English 102

Topics in the English Language: Meters of English Poetry


Section Semester Instructor Time Location Course Areas
1 Spring 2013 Hanson, Kristin
MWF 1-2 note new room: 130 Wheeler

Other Readings and Media

The principal text for the course will be a draft of a book I am writing on meter in English.  The principal task will be practical scansion, with each student pursuing an extended exploration of the metrical practice of a poet of their choosing. Therefore, most materials will be either photocopies or electronic files which can be modified to allow ample room for scribbling on. Students should also expect to purchase a good edition of the works of the poet they choose to focus on, as will be discussed further in class.

Description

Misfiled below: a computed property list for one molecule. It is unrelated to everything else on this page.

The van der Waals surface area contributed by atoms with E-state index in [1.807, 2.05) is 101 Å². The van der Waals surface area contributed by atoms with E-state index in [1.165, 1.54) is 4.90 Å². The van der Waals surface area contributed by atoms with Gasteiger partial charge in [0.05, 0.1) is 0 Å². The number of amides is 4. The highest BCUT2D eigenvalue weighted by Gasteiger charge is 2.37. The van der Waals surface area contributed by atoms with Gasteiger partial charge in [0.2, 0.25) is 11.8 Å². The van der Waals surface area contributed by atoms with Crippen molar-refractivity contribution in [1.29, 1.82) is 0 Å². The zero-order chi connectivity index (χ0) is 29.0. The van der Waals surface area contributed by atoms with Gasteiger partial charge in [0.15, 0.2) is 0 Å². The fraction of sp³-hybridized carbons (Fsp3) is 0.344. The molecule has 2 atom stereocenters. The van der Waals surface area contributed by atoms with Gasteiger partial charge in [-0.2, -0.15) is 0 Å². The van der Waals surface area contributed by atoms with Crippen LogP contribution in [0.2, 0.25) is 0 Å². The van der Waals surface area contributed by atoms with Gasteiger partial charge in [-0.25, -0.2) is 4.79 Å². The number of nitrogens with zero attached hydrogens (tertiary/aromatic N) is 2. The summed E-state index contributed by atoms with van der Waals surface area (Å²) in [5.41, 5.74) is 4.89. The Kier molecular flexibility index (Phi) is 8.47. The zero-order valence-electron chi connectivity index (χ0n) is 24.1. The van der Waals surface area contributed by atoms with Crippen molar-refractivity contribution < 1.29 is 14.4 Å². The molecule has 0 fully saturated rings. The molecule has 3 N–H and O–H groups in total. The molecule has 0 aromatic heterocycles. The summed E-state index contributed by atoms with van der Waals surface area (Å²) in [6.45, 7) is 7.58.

This course is an introduction to the major meters of the English poetic tradition from a linguistic perspective. Beginning with the iambic pentameter of Shakespeare's Sonnets, we will explore its defining constraints on stress, syllable count and caesura placement, rhythmic variation these allow, expressive effects they create, and their relationship to rhythmic structure in language. We will then situate this meter historically, exploring its development from closely related forms in Romance languages, including Petrarch's Rime, and into various alternative forms of iambic pentameter in English, including those of Shakespeare's plays, Milton's Paradise Lost, and other English poetry. Finally, we will consider these several meters in relation to their still more distant ancestors in Old English and Classical Latin and Greek, and some of their descendents, including various forms of strong-stress and triple meters that came to be popular especially in the nineteenth century, in the work of such poets as Hopkins, Tennyson and Swinburne. Throughout, the main goal will be for students to become confident in ascertaining and describing metrical form and integrating it with consideration of other aspects of poetry. No prior background in metrics or linguistics or even English poetry is required.


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